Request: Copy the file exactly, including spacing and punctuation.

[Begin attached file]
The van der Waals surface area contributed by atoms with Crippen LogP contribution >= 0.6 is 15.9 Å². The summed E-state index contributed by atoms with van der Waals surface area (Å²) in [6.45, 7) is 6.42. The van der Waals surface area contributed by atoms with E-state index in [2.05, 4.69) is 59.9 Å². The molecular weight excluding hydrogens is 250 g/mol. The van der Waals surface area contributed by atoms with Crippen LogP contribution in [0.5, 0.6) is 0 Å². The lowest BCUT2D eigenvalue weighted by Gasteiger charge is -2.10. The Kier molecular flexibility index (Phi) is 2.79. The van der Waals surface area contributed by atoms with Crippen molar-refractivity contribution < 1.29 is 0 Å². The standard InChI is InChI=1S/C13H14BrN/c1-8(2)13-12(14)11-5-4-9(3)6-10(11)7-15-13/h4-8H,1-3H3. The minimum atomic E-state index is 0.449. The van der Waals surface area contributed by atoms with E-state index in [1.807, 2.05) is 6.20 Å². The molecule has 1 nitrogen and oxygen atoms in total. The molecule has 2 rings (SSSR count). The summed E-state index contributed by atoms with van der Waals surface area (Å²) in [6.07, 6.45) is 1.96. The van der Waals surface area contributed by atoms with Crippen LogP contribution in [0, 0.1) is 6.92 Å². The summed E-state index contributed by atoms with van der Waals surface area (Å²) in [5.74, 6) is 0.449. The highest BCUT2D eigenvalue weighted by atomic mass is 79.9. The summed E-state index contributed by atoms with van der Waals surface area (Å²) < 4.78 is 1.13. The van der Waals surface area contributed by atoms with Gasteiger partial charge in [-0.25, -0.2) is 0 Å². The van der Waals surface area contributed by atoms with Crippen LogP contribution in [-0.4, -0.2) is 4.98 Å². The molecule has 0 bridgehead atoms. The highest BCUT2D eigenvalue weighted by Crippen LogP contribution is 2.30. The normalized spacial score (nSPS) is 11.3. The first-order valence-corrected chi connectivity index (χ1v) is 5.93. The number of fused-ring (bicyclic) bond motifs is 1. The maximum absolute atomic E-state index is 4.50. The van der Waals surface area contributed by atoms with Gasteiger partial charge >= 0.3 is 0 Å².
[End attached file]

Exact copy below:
The van der Waals surface area contributed by atoms with Crippen LogP contribution >= 0.6 is 15.9 Å². The summed E-state index contributed by atoms with van der Waals surface area (Å²) in [6.45, 7) is 6.42. The van der Waals surface area contributed by atoms with E-state index in [2.05, 4.69) is 59.9 Å². The molecular weight excluding hydrogens is 250 g/mol. The van der Waals surface area contributed by atoms with Crippen LogP contribution in [0.5, 0.6) is 0 Å². The lowest BCUT2D eigenvalue weighted by Gasteiger charge is -2.10. The Kier molecular flexibility index (Phi) is 2.79. The van der Waals surface area contributed by atoms with Crippen molar-refractivity contribution < 1.29 is 0 Å². The standard InChI is InChI=1S/C13H14BrN/c1-8(2)13-12(14)11-5-4-9(3)6-10(11)7-15-13/h4-8H,1-3H3. The minimum atomic E-state index is 0.449. The van der Waals surface area contributed by atoms with E-state index in [1.807, 2.05) is 6.20 Å². The molecule has 1 nitrogen and oxygen atoms in total. The molecule has 2 rings (SSSR count). The summed E-state index contributed by atoms with van der Waals surface area (Å²) in [6.07, 6.45) is 1.96. The van der Waals surface area contributed by atoms with Crippen LogP contribution in [0, 0.1) is 6.92 Å². The summed E-state index contributed by atoms with van der Waals surface area (Å²) in [5.74, 6) is 0.449. The highest BCUT2D eigenvalue weighted by atomic mass is 79.9. The summed E-state index contributed by atoms with van der Waals surface area (Å²) < 4.78 is 1.13. The van der Waals surface area contributed by atoms with Gasteiger partial charge in [-0.25, -0.2) is 0 Å². The van der Waals surface area contributed by atoms with Crippen LogP contribution in [-0.4, -0.2) is 4.98 Å². The molecule has 0 bridgehead atoms. The highest BCUT2D eigenvalue weighted by Crippen LogP contribution is 2.30. The normalized spacial score (nSPS) is 11.3. The first-order valence-corrected chi connectivity index (χ1v) is 5.93. The number of fused-ring (bicyclic) bond motifs is 1. The maximum absolute atomic E-state index is 4.50. The van der Waals surface area contributed by atoms with Gasteiger partial charge >= 0.3 is 0 Å².